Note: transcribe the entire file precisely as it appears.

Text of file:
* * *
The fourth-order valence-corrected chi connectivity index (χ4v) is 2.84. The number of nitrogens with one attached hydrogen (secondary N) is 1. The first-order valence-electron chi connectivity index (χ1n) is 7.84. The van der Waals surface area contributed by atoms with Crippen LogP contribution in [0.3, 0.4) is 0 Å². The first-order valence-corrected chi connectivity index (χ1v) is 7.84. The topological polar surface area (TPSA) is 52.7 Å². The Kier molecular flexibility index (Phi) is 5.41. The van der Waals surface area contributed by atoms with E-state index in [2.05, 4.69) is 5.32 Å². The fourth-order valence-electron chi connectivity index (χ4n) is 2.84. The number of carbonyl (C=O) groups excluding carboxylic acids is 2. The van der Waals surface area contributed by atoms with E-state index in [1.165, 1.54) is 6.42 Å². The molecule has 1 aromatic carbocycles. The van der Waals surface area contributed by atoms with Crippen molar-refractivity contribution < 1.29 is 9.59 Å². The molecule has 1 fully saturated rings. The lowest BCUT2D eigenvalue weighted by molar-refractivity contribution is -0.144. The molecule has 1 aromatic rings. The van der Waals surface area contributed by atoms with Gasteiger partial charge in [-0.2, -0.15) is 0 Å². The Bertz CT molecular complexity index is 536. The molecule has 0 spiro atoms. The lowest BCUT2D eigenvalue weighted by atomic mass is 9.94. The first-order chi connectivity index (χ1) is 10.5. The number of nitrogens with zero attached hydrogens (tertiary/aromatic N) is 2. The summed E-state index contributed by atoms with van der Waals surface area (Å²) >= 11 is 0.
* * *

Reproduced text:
The fourth-order valence-corrected chi connectivity index (χ4v) is 2.84. The number of nitrogens with one attached hydrogen (secondary N) is 1. The first-order valence-electron chi connectivity index (χ1n) is 7.84. The van der Waals surface area contributed by atoms with Crippen LogP contribution in [0.3, 0.4) is 0 Å². The first-order valence-corrected chi connectivity index (χ1v) is 7.84. The topological polar surface area (TPSA) is 52.7 Å². The Kier molecular flexibility index (Phi) is 5.41. The van der Waals surface area contributed by atoms with E-state index in [2.05, 4.69) is 5.32 Å². The fourth-order valence-electron chi connectivity index (χ4n) is 2.84. The number of carbonyl (C=O) groups excluding carboxylic acids is 2. The van der Waals surface area contributed by atoms with E-state index in [1.165, 1.54) is 6.42 Å². The molecule has 1 aromatic carbocycles. The van der Waals surface area contributed by atoms with Crippen molar-refractivity contribution < 1.29 is 9.59 Å². The molecule has 1 fully saturated rings. The lowest BCUT2D eigenvalue weighted by molar-refractivity contribution is -0.144. The molecule has 1 aromatic rings. The van der Waals surface area contributed by atoms with Gasteiger partial charge in [-0.2, -0.15) is 0 Å². The Bertz CT molecular complexity index is 536. The molecule has 0 spiro atoms. The lowest BCUT2D eigenvalue weighted by atomic mass is 9.94. The first-order chi connectivity index (χ1) is 10.5. The number of nitrogens with zero attached hydrogens (tertiary/aromatic N) is 2. The summed E-state index contributed by atoms with van der Waals surface area (Å²) >= 11 is 0.